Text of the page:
Washington has tasted blood
Similarly, the US is eager to undermine China’s security and, with its attitude, is pushing the country towards war. For this reason, China has approved the largest military budget in its history to counter the US plan to build a Pacific front that will enable them to suffocate and ruin China. This is to point out that there is a US plan for global hegemony stretching from Alaska to the Indian Ocean, from the Middle East to the Arctic Ocean, and that the EU/NATO is fully committed to this plan for global hegemony.
In case anyone doubts what we have written here, please refer to the following paragraph from the Chinese Communist Party’s Global Times entitled “Washington’s geopolitical appetite has been growing”, published in its 18 April 2022 issue.
“More dangerously, Washington, which has tasted blood in the Ukraine crisis, has an urge to take this approach global. People see that Washington is trying to make the most of the Russia-Ukraine conflict by linking it to the Indo-Pacific situation. On one hand, the US is proactively making NATO look eastward. On the other hand, it is sparing no efforts to make waves in the Asia-Pacific. The US has invited, for the first time, Japanese and South Korean foreign ministers to NATO foreign ministers’ meetings, tried to rope Japan into AUKUS and intensified its political manipulation on the Taiwan question. Indulging in extreme geopolitical games, Washington is increasingly becoming the origin of chaos and wars – this should be watched and guarded against by all.”
Faced with such a plan, how should the left position itself? NATO yes? War against China? Given that the EU/NATO has agreed to actively integrate itself into the hegemonic policy of the USA, does everyone stand idly by? No one to confront governments and hold them accountable for policies that could lead us directly into a terrible global conflict? Should Europe die for the USA? Is anyone out there in the left universe who even understands what is going on and what is at stake? Or is it easier to join the herd and get back at Putin, evil Russia, kill the Russians and we, the good little boys, parrot the slogans from the Pentagon? That, that’s all? To let the world die for an outdated and impossible imperial dream leading to World War III? No one for a new European–not American–security order? Or all are servants of Uncle Sam waving stars and stripes?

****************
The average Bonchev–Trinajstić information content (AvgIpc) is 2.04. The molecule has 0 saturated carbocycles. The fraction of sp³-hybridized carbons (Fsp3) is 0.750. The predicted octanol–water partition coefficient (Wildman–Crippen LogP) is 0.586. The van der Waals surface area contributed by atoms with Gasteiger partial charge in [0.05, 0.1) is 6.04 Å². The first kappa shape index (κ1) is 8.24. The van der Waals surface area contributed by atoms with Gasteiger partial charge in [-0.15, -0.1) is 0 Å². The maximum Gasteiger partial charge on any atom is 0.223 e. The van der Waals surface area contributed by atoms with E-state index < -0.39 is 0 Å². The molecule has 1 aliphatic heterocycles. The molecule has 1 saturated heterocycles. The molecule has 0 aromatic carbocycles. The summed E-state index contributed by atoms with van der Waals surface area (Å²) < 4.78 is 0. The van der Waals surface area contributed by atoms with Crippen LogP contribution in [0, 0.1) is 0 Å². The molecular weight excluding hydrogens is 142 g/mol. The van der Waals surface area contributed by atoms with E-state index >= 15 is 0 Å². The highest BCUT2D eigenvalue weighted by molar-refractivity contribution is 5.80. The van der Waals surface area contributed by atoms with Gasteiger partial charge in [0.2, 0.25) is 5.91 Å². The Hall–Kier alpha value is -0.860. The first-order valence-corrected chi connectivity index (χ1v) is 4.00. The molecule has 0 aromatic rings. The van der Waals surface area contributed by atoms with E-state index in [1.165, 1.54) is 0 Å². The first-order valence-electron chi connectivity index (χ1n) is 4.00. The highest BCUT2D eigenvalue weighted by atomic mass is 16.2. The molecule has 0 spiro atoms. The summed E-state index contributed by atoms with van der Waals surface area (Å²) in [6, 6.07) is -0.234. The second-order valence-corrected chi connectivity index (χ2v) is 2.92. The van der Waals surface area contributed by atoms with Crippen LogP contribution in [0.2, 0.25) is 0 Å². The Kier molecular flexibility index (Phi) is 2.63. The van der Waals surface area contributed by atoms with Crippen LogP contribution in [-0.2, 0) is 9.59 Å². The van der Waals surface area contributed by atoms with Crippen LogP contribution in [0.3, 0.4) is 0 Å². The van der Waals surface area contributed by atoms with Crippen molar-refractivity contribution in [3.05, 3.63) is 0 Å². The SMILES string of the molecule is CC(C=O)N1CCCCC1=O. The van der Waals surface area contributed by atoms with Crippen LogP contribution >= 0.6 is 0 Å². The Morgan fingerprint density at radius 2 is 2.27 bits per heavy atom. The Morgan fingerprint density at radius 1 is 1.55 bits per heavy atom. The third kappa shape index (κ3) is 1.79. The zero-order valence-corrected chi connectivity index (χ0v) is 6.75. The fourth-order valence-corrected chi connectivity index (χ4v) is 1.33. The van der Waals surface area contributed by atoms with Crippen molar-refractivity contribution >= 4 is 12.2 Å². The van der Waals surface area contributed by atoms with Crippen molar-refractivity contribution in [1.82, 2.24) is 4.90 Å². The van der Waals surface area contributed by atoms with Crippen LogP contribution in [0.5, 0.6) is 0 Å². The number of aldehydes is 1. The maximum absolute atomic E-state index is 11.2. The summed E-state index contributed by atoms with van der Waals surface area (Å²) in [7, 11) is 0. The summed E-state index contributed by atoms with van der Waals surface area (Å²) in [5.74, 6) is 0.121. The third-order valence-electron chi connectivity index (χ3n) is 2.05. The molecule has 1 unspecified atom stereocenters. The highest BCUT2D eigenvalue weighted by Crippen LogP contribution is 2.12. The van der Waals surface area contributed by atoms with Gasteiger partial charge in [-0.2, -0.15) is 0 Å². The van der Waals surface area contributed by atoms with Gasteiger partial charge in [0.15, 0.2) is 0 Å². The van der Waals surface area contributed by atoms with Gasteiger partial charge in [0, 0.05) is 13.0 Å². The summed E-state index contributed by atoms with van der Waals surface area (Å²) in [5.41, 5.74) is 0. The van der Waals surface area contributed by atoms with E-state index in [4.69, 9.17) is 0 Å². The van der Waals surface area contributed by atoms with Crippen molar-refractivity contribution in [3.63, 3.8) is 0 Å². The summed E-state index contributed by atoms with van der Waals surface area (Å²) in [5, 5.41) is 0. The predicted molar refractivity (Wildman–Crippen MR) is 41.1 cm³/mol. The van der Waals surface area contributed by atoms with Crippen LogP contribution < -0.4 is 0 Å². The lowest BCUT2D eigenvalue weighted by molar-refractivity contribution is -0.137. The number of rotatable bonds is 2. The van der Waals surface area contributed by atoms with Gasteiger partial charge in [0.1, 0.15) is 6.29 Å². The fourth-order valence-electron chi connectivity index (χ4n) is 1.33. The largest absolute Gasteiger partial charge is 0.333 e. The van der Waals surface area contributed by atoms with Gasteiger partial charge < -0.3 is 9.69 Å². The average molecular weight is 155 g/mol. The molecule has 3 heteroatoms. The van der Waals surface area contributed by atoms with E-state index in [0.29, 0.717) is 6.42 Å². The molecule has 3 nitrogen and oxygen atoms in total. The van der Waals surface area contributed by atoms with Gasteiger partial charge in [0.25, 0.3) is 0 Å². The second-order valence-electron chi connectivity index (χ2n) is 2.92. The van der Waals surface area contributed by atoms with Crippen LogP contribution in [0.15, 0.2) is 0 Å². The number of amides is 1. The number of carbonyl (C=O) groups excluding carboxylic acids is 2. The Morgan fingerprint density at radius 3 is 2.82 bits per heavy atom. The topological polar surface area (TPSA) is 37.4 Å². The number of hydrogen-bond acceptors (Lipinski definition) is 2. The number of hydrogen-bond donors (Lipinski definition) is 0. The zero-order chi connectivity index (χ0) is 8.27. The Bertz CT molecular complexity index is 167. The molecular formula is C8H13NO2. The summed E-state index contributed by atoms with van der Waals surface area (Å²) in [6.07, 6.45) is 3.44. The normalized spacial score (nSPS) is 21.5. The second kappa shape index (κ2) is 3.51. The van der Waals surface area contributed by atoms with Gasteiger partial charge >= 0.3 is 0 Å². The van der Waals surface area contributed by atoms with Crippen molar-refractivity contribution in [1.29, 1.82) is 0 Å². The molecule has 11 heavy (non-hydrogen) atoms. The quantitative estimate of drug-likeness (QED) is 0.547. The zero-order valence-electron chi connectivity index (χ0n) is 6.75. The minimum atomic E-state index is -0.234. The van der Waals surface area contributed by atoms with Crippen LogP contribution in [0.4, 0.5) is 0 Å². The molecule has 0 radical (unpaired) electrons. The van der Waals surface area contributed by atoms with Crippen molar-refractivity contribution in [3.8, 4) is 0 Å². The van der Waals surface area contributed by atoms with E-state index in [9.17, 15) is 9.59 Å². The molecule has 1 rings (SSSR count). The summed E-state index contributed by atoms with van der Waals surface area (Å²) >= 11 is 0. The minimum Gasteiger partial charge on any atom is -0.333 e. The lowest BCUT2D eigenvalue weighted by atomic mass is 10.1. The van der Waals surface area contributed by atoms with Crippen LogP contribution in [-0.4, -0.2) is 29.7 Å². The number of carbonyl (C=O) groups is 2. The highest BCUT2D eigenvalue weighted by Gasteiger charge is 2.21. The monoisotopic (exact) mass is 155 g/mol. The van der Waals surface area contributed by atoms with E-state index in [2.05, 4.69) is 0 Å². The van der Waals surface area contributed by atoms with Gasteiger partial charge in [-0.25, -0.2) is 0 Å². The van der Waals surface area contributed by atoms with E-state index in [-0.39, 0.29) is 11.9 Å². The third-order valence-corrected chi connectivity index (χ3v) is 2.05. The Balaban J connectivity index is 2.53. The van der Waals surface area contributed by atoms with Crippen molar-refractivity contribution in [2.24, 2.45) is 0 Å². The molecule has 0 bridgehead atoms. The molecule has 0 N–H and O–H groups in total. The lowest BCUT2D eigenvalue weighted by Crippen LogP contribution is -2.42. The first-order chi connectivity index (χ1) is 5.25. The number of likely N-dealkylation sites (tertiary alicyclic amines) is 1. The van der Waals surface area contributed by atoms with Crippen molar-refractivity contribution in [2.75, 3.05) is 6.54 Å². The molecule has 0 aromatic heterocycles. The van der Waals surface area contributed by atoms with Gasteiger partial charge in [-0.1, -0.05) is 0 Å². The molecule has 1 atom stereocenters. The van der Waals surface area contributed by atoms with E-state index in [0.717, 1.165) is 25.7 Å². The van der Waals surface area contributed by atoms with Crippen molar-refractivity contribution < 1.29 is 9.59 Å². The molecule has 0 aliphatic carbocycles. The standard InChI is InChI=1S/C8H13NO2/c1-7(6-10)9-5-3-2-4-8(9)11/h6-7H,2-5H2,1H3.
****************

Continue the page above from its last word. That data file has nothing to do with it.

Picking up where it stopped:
Nothing else? •
(Translation Current Concerns)
Augusto Zamora Rodríguez was a professor of international law and international relations at the Universidad Autónoma de Madrid as well as a lecturer at the National Autonomous University of Nicaragua and a visiting professor at various universities in Europe and Latin America. Zamora was Nicaragua’s ambassador to Spain. From 1979 to 1990, he was legal director of the Nicaraguan Ministry of Foreign Affairs. He represented Nicaragua in the case against the USA before the International Court of Justice for the Contra War and participated in numerous diplomatic missions. He is the author of “Malditos libertadores”, “Política y geopolítica para rebeldes, irreverentes y escépticos” and “Réquiem polifónico por Occidente” and writes regularly for various newspapers, such as Público.